Navigating Office Politics in the Trump Era
The idea that great workplace design can spark productivity, creativity, and growth isn’t a new one. It isn’t even one that’s hard to justify for most offices, given the plethora of options available at all price points. But somewhere between deciding whether the conference room should be forgone for a ping pong table and if nap pods are too much or not enough, the idea of great workplace design and fun workplace design have become effectively interchangeable.
Much of the problem comes from the reactive nature that surrounds workplace design. Need more meeting space? Let’s re-purpose an office into a breakout room. Company growing rapidly? Turn individual cubes into long bench-like desks and call it an open floor plan. But as the downsides of reactive office design have started to become apparent (turns out not all millennials equate bean bag chairs and ping pong tables with workplace happiness), so have new ways of reinventing the workspace.
The bad news? There are only so many office permutations that can be accomplished given capital, resources, and innovation, and there’s a good chance your company may not reinvent the wheel when it comes to design. But by focusing on both the short-term and long-term needs of employees and clients, and recognizing that addressing those needs falls on a spectrum (rather than finding the unicorn of a solution), companies can create proactive office design that leads to greater productivity, collaboration, and results.
Your Workspace Should Be About More Than Just Efficiency
For growing companies, office real estate can quickly become an exercise in efficiency: what’s the best way to organize teams to be able to work together most quickly. The open floor plan office may seem like a solution to being able to cluster teams together while keeping things collaborative, but focusing on efficiency can actually hold you back. Jon Baksaas, the CEO of Norwegian telecom giant Telenor, was one of the first executives to use hot desking - the idea of unassigned seats - back in 2003. For the company’s latest redesign, Baksaas chose to focus on ways that employees could best communicate with each other.
For Telenor, finding ways that different teams could interact with each other was crucial - Baksaas found that sales did better when members of different teams had spoken with each other. While organizing his teams was important, making sure that building breakout areas where people could bump into each other was just as important. Lounge areas were emphasized throughout the space, rather than simply incorporated into it. Those lounge areas were also purposely kept open, with ambiguous borders, so that collaboration could happen as easily as two co-workers running into each other.
By using their office real estate as a tool to achieve the goal of better communication, Telenor shifted their sights past just efficiency, into an actionable layout to help achieve it. Even if a redesign isn’t in the budget, simple actions to help facilitate a bigger end goal - such as putting fewer coffee machines throughout an office to encourage more extemporaneous conversation - can be an easy step to take, if you elucidate that goal.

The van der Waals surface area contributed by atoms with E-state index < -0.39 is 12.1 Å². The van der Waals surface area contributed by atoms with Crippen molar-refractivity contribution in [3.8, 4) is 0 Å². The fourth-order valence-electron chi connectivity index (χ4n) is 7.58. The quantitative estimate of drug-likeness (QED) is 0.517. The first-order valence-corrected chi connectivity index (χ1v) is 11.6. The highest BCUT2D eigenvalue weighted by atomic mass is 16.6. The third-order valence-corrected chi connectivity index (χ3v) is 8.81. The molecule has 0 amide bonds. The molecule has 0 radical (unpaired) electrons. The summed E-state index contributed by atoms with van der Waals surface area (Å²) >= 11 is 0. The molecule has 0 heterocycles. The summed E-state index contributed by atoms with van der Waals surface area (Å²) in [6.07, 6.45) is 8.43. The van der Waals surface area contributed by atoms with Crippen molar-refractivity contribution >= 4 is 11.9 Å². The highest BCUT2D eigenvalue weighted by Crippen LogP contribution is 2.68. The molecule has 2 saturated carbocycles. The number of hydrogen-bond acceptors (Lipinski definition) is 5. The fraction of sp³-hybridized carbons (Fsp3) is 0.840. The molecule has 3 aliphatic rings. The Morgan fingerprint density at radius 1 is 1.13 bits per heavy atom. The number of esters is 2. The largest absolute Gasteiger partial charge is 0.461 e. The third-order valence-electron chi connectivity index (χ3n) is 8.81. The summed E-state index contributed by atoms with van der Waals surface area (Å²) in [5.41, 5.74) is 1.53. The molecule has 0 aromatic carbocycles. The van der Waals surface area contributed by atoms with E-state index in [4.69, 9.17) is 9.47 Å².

Use the Seven Building Blocks of Office Design
Photo from Harvard Business Review
Everyone has different work styles, which is why hewing to office trends can often become problematic - not everyone wants to work in an open floor plan office that emphasizes interoffice chatter, but many do enjoy the flexibility of an office that isn’t shackled to desks and cubes like the days past. Since employee work preferences can range across a spectrum, the design and strategy team at global design firm HLW identified what they refer to as “Seven Attributes of Workspaces.”
The HLW team identified seven core areas of office design that could have an impact on employee productivity and well-being: location, enclosure, exposure, technology, temporality, perspective, and size. By putting each attribute on a spectrum, be it whether employees preferred a high-tech space or a low-tech office, or whether they wanted an office layout that invited coworkers to linger, or one that had less breakout areas to discourage the behavior. Employees were all given a Collaboration and Quiet index, and management was able to rank which areas to emphasize when making layout choices.
The seven building blocks also help companies realize the best way to reach goals. As HLW found, when software company Adobe wanted to increase inter-office collaboration, they didn’t let that become their final goal. In issuing the Collaboration and Quiet Index to employees, the company found that while the team did want greater location accessibility for a more open workplace, they also wanted to be able to limit exposure, so that they were able to work quietly as well.
By using the seven attributes, design becomes less about fixing a pressing problem immediately, and more about anticipating the varying needs of employees over time and finding solutions that accommodate those needs.